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October 18th, 2016, 05:35 PM  #1 
Newbie Joined: Oct 2016 From: Mexico Posts: 2 Thanks: 0  playing around with limits and infinite series.
Ok, so I've had this idea going around for a while now, and I would like to show it to you so we can get some answers (spoiler: primes ahead!). So one day I was just goofing around, and I came up with this infinite sum of fractions red1.png nothing very special, and after stirring it up a little I came up with this red2.png so everything is cool in the hood, right? But I just wanted to take it another step up, so I started to play with primes. It's important for me now to specify that I call the value of the infinite sum "delta x", where x is the number of my choosing. So, for example, delta 5 would be .3125, because red3.png Ok? Let's move on! So if we get the delta values of prime numbers and start subtracting them, we'll get something like this: red4.jpg and if we start adding the results of the subtractions, we finally start getting somewhere. Somewhere close to the number 2. Reaaaaally close. Actually, I would even dare to say that the Limit of the sum of the subtractions of immediate delta prime values is two. But, why two? we're dealing with prime numbers now, "random" as they can be. Is there some kind of order in them? It get's even weirder. If you try the same thing, but with a cubic root instead of square, you'll get the same answer, but it'll escalate much more quickly (here I mean the first equation), so we get that red4.jpg Why stop with the power of three? Go nuts! Power of four is the same thing, and five... what is this? if you followed me up to this point, thank you. Anything that I didn't explain very well, please leave a comment, and I'll be sure to answer. Last edited by skipjack; October 18th, 2016 at 08:37 PM.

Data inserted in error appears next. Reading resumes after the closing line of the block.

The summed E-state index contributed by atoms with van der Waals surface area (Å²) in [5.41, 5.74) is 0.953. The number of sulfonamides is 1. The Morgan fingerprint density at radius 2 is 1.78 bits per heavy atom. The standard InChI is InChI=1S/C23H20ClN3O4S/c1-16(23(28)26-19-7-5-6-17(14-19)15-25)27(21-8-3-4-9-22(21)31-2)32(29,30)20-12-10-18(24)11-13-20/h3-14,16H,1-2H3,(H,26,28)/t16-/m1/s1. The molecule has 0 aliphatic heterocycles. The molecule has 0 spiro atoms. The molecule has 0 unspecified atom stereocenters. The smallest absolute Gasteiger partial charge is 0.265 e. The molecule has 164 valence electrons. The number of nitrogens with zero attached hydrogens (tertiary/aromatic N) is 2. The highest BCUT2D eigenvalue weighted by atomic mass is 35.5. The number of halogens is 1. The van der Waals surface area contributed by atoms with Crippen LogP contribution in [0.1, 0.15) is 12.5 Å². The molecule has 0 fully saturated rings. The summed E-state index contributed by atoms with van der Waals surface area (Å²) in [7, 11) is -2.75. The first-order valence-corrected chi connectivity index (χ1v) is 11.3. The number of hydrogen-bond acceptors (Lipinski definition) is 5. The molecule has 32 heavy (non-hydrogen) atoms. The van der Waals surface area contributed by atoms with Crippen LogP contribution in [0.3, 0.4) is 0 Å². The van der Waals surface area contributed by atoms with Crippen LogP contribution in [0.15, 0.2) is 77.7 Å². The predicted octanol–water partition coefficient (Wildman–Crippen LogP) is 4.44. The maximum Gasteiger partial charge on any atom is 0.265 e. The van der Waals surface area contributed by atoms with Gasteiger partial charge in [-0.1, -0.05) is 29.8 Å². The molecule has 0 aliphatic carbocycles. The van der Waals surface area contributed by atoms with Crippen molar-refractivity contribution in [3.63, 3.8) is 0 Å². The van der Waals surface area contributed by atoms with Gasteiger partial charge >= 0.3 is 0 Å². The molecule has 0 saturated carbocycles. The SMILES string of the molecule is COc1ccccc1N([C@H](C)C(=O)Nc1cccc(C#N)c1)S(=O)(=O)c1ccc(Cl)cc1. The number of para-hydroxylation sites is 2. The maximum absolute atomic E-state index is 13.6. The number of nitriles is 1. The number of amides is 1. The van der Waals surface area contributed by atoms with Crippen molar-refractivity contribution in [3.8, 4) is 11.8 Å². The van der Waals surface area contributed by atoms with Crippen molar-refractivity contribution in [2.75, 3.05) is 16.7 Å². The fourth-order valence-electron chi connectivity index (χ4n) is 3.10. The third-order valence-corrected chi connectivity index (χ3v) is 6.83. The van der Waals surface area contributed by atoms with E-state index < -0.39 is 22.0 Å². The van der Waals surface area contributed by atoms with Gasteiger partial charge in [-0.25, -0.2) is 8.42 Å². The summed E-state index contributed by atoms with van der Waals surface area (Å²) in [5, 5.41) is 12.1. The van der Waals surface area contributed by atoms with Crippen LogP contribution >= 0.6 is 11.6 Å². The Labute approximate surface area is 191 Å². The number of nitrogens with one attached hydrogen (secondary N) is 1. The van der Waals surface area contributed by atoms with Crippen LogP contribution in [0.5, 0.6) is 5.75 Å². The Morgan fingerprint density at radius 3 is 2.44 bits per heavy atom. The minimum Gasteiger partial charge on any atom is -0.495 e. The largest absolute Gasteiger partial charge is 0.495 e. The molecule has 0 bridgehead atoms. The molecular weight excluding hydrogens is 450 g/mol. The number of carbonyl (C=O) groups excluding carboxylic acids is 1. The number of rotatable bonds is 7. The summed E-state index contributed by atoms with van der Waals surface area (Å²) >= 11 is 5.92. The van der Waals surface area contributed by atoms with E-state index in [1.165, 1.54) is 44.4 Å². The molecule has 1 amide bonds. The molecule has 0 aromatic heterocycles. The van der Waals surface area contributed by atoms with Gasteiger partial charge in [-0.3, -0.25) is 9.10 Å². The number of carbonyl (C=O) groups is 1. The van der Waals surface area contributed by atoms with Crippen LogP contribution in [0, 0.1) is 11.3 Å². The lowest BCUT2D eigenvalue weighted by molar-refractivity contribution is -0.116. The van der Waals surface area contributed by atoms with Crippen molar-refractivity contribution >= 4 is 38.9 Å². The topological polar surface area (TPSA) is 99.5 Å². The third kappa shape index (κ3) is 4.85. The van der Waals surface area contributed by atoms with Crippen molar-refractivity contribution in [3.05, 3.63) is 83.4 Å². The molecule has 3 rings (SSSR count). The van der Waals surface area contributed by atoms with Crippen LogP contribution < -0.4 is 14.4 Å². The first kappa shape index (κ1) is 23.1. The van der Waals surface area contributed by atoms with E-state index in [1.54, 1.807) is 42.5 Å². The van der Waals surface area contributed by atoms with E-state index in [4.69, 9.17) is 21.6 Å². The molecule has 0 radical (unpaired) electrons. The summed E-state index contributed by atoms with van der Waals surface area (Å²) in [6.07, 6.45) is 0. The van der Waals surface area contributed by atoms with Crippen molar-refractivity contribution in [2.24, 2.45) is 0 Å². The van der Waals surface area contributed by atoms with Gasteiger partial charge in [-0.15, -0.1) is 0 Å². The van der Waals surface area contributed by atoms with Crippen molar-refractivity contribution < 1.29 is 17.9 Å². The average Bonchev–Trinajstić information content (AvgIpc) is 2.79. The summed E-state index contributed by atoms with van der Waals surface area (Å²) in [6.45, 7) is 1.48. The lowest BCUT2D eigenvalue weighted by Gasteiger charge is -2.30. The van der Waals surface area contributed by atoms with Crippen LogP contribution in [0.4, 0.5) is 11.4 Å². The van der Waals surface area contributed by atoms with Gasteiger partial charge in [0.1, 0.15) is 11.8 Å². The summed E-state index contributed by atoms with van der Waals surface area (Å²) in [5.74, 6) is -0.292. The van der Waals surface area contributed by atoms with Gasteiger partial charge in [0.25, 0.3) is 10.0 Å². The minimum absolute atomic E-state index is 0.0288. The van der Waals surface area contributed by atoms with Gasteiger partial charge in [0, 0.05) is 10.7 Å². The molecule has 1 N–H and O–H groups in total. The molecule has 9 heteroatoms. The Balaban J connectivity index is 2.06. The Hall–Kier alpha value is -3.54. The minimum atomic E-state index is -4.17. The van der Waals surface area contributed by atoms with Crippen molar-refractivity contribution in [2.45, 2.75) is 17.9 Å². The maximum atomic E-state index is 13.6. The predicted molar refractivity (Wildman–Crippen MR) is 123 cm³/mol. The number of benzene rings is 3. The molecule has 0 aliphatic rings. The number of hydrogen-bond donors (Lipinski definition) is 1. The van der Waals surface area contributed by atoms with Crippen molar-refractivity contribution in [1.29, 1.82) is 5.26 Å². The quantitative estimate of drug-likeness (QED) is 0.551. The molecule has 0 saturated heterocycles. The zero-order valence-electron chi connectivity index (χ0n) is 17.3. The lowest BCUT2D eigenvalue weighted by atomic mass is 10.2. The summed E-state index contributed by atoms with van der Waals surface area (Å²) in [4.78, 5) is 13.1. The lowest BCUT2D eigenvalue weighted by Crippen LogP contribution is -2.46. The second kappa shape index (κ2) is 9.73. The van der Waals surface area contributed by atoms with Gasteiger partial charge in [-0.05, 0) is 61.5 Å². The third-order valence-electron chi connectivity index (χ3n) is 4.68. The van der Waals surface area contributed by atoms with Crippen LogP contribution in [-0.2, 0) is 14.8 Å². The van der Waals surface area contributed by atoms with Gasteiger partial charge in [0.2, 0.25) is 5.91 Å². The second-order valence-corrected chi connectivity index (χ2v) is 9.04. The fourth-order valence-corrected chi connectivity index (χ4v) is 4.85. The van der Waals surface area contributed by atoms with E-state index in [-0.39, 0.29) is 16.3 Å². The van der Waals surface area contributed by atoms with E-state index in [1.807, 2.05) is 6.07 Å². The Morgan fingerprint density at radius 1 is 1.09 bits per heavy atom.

October 18th, 2016, 08:24 PM  #2 
Global Moderator Joined: Dec 2006 Posts: 20,636 Thanks: 2081 
After cancelling identical terms, your sum (for $n$ pairs of terms) is $\displaystyle \Delta2  \Delta p_{n+1}$, where the $p_i$ are the primes. As $\Delta2 = 2$ and $\Delta p_{n+1}\to0$ as $n\to\infty$, your limit is exactly 2. 
October 18th, 2016, 10:03 PM  #3 
Newbie Joined: Oct 2016 From: Mexico Posts: 2 Thanks: 0 
wow, sounds pretty obvious when you explain it! thanks, I didn't see it that way... so I could just think of it as 3 and +3 cancelling out? same thing with the 5s and 7s and so on with every single prime, infinetly? Last edited by red; October 18th, 2016 at 11:01 PM. 

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infinite, limits, playing, primes, series 
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